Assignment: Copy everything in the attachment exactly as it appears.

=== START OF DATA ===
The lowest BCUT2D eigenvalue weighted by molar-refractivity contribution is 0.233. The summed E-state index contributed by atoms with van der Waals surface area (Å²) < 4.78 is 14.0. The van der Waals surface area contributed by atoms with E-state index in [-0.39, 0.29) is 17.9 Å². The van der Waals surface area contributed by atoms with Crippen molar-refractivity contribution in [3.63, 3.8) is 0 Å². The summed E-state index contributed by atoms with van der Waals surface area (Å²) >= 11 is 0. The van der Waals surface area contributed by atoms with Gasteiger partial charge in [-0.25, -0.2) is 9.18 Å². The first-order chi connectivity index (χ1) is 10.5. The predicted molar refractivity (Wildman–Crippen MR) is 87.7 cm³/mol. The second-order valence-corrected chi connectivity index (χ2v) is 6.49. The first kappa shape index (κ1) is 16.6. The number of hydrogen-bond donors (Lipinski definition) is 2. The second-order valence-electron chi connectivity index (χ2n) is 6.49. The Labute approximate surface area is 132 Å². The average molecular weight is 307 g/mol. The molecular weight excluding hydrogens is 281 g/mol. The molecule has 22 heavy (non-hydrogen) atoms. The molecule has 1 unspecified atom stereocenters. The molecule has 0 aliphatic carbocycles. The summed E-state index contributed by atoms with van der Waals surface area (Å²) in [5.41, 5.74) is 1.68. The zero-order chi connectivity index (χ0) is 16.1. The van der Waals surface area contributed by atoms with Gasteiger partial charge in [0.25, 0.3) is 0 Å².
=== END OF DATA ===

The lowest BCUT2D eigenvalue weighted by molar-refractivity contribution is 0.233. The summed E-state index contributed by atoms with van der Waals surface area (Å²) < 4.78 is 14.0. The van der Waals surface area contributed by atoms with E-state index in [-0.39, 0.29) is 17.9 Å². The van der Waals surface area contributed by atoms with Crippen molar-refractivity contribution in [3.63, 3.8) is 0 Å². The summed E-state index contributed by atoms with van der Waals surface area (Å²) >= 11 is 0. The van der Waals surface area contributed by atoms with Gasteiger partial charge in [-0.25, -0.2) is 9.18 Å². The first-order chi connectivity index (χ1) is 10.5. The predicted molar refractivity (Wildman–Crippen MR) is 87.7 cm³/mol. The second-order valence-corrected chi connectivity index (χ2v) is 6.49. The first kappa shape index (κ1) is 16.6. The number of hydrogen-bond donors (Lipinski definition) is 2. The second-order valence-electron chi connectivity index (χ2n) is 6.49. The Labute approximate surface area is 132 Å². The average molecular weight is 307 g/mol. The molecular weight excluding hydrogens is 281 g/mol. The molecule has 22 heavy (non-hydrogen) atoms. The molecule has 1 unspecified atom stereocenters. The molecule has 0 aliphatic carbocycles. The summed E-state index contributed by atoms with van der Waals surface area (Å²) in [5.41, 5.74) is 1.68. The zero-order chi connectivity index (χ0) is 16.1. The van der Waals surface area contributed by atoms with Gasteiger partial charge in [0.25, 0.3) is 0 Å².